How to make money while you sleep

Sound too good to be true? Read on to discover how you can earn great money by doing very, very little.

The content of this article was relevant at the time of publishing. Circumstances change continuously and caution should therefore be exercised when relying upon any content contained within this article.

When investing, your capital is at risk. The value of your investments can go down as well as up and you may get back less than you put in.

Read More

The content of this article is provided for information purposes only and is not intended to be, nor does it constitute, any form of personal advice. Investments in a currency other than sterling are exposed to currency exchange risk. Currency exchange rates are constantly changing, which may affect the value of the investment in sterling terms. You could lose money in sterling even if the stock price rises in the currency of origin. Stocks listed on overseas exchanges may be subject to additional dealing and exchange rate charges, and may have other tax implications, and may not provide the same, or any, regulatory protection as in the UK.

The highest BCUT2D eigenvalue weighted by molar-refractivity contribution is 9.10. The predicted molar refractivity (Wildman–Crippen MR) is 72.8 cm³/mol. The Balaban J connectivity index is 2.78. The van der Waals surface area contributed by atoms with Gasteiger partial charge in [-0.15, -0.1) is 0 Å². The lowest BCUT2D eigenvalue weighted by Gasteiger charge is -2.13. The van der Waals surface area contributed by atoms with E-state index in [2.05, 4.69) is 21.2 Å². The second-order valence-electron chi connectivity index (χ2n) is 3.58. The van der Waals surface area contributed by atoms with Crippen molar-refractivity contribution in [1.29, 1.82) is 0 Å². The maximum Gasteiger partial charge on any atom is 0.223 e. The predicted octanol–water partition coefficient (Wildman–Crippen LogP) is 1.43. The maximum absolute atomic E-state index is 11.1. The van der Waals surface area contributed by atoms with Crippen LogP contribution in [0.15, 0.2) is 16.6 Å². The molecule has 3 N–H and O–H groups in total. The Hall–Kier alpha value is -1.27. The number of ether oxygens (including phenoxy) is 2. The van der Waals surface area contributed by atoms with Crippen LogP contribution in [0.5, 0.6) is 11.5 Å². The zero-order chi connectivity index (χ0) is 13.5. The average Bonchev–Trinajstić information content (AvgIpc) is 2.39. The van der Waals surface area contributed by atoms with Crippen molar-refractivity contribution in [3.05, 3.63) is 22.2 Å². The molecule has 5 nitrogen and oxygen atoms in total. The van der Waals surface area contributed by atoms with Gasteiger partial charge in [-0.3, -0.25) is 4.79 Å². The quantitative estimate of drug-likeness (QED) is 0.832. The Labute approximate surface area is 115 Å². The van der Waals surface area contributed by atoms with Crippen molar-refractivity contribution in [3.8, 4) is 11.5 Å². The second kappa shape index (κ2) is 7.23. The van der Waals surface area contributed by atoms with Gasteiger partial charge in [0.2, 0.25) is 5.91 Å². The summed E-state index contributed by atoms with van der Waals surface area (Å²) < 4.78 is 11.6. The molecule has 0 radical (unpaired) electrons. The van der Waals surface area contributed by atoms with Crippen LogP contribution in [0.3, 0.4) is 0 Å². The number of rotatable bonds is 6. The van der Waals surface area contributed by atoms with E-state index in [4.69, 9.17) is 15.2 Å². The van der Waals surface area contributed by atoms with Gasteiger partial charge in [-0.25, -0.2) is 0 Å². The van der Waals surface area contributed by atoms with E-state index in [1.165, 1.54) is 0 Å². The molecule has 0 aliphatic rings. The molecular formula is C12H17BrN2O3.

You’re reading a free article with opinions that may differ from The Motley Fool’s Premium Investing Services. Become a Motley Fool member today to get instant access to our top analyst recommendations, in-depth research, investing resources, and more. Learn More.

Want a relatively fuss-free way of dramatically increasing your wealth with minimal effort? No problem. In contrast to what some in the financial world will tell you, making money from investing can be devilishly simple. You can even earn while you sleep.

Get efficient

The first step isn’t exactly revelatory.